In addition, older people already live in a world that is characterised by high levels of social distancing. US reports suggest that a quarter of Americans aged 65 or older are already isolated in their day-to-day life. Elderly people are less capable of socialising with new people and they’re also less likely to master the digital technologies that allow for the effortless maintenance of long-distance relationships.

Families and friends can counter such occurrences by coming closer together with the means available to them, even if they are not staying in the same household.

In Singapore, individuals are allowed to take care of older family members as long as the circuit breaker measures are fully-embraced. Family and friends not living in the same household having started checking in with each other frequently via phone and other means of communication like video calls when lockdowns are introduced. Here are some methods to manage your mental well-being during this period of social distancing.

New technologies also simplify the process of remote psychological and medical assistance. What matters in such instances is for the person dealing with some kind of distress to reach out after acknowledging they need help.

Take Good Care of Your Mental Health

Chances are that you’re currently worried more than usual because of the risks presented by the Covid-19 pandemic. It’s also possible to experience loneliness, regardless of your living arrangements.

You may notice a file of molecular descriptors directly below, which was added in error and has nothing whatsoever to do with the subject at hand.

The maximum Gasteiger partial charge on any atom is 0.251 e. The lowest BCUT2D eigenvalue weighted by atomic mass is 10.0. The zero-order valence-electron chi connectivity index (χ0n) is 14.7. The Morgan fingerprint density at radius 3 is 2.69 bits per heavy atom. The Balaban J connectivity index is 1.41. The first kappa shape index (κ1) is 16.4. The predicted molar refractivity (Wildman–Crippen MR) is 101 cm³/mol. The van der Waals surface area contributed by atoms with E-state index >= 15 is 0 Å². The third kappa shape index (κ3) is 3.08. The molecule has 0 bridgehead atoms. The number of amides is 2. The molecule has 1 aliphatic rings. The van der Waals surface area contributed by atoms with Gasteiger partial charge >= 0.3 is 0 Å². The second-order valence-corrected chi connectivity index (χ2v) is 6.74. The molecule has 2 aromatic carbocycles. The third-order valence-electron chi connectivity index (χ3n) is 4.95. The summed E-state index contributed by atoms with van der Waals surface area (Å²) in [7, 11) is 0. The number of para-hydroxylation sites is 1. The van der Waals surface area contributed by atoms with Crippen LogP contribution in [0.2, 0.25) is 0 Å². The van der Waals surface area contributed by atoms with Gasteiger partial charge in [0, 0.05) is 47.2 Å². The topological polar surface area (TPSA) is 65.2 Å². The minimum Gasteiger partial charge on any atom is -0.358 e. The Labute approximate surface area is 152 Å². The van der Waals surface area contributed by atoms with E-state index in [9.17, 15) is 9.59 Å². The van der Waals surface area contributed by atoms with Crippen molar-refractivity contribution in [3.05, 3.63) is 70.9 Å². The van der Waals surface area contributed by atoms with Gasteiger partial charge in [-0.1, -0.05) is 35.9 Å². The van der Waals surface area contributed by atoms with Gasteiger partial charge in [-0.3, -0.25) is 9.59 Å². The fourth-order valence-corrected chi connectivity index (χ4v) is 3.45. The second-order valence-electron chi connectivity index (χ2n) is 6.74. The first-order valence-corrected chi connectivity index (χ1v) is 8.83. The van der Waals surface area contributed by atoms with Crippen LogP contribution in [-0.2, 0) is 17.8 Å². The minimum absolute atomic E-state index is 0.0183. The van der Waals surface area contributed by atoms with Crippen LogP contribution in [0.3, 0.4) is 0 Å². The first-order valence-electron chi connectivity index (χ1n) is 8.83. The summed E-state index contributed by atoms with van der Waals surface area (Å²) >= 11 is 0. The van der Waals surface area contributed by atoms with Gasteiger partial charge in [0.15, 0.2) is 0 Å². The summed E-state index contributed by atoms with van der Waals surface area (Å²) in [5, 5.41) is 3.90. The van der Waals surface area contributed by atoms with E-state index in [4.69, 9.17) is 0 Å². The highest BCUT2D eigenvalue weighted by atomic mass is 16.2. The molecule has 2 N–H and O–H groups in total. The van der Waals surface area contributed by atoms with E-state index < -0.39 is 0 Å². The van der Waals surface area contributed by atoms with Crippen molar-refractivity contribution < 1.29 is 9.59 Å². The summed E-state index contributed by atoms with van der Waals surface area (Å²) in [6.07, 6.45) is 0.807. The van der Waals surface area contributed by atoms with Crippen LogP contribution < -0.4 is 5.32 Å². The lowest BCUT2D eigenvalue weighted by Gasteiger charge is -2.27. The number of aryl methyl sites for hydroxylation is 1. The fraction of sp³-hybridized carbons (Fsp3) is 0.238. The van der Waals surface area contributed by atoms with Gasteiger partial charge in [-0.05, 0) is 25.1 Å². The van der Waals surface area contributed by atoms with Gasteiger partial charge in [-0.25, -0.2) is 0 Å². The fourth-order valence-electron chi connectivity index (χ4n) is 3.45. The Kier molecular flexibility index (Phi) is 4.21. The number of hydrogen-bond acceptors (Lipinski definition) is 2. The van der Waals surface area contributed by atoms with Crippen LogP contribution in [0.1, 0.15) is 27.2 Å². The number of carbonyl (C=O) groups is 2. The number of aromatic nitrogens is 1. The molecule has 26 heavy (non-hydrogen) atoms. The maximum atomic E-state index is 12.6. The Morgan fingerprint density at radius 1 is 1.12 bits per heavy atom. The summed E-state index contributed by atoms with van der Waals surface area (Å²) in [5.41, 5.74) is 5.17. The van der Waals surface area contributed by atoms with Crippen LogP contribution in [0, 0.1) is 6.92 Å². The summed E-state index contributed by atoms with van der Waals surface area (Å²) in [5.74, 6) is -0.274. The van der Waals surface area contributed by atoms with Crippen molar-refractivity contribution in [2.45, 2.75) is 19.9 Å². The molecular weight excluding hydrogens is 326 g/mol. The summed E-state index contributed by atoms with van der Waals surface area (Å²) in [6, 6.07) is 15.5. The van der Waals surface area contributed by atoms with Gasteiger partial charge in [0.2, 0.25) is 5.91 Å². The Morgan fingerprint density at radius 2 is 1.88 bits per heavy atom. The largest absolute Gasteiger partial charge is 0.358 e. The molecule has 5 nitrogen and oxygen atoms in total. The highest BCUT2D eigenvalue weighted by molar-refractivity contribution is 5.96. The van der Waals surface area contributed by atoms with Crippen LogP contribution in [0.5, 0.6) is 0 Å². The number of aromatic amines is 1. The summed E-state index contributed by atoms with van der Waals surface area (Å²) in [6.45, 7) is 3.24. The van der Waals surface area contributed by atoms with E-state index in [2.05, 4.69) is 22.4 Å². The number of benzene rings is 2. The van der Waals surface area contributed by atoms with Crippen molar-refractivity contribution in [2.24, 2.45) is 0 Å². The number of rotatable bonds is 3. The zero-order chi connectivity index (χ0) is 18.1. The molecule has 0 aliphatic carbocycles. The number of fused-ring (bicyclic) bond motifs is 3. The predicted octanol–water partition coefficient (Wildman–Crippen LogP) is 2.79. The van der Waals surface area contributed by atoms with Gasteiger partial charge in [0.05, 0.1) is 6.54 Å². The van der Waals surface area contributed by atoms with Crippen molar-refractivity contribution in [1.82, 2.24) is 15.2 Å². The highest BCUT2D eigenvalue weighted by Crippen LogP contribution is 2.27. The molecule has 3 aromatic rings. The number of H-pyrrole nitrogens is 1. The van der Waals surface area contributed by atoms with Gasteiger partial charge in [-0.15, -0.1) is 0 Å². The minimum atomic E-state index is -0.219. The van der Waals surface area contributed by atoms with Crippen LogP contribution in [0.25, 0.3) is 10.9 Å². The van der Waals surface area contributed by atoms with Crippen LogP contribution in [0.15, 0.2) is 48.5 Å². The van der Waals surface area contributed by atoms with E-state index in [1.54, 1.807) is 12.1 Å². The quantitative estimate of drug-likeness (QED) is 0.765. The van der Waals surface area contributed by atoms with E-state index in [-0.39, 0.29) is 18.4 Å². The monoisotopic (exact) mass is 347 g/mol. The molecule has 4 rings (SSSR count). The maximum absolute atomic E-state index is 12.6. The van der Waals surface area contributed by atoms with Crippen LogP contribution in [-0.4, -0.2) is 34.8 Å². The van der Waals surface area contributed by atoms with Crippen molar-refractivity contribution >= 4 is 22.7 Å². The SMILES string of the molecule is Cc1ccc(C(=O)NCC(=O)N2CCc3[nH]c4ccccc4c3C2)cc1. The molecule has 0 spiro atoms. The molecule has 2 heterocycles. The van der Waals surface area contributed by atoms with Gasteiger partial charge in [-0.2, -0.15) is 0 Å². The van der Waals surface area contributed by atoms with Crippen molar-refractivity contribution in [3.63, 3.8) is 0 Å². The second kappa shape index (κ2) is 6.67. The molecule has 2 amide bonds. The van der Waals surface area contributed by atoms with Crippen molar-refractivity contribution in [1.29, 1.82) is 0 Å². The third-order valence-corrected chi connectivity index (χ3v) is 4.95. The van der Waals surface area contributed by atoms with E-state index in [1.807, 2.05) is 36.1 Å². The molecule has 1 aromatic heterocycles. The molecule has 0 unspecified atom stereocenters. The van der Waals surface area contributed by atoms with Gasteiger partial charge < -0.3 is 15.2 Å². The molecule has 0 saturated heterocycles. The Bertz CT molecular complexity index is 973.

The current moment makes it very important to pay attention to your feelings and the way these are impacting your everyday life.

Some mental health problems can have a debilitating effect.

If you find it difficult to get out of bed, to perform simple everyday tasks or maintain focus, you should get in touch with a mental health professional. The same applies to a sudden loss of interest in activities that you used to enjoy. Apathy and listlessness could be indicative of depression. Don’t ignore such feelings and don’t wait for things to get better on their own. Depression starts a downward spiral and once the descend starts, many people find it impossible to get back up on their own.

Seek Help!

While the Singapore circuit breaker measures make it harder to get a person-to-person consultation with a psychologist, you can still get assistance.

Remote therapy and consultancy sessions are still taking place at Adelphi Psych Medicine Clinic. Make use of such opportunities if you feel that something has gone really wrong with your inner peace and emotional balance.

The Adelphi Psych Medicine team of experienced psychiatrists and psychologists in Singapore is ready to help you, albeit remotely.

Do not hesitate to reach out. Use the form on the Contact Us page and let us know what issue you’re dealing with. One of our team members will get back to you as soon as possible. Depending on the specifics of the situation, we’ll either consult you remotely or we’ll be capable of scheduling a person-to-person session that adheres to all circuit breaker guidelines.

Social distancing is pushing us all really hard but the situation will get resolved. Until that happens, remember to take good care of yourself, engage in enjoyable activities like frequent exercise if you can, rest and spend time with loved ones even if the goal can solely be accomplished remotely.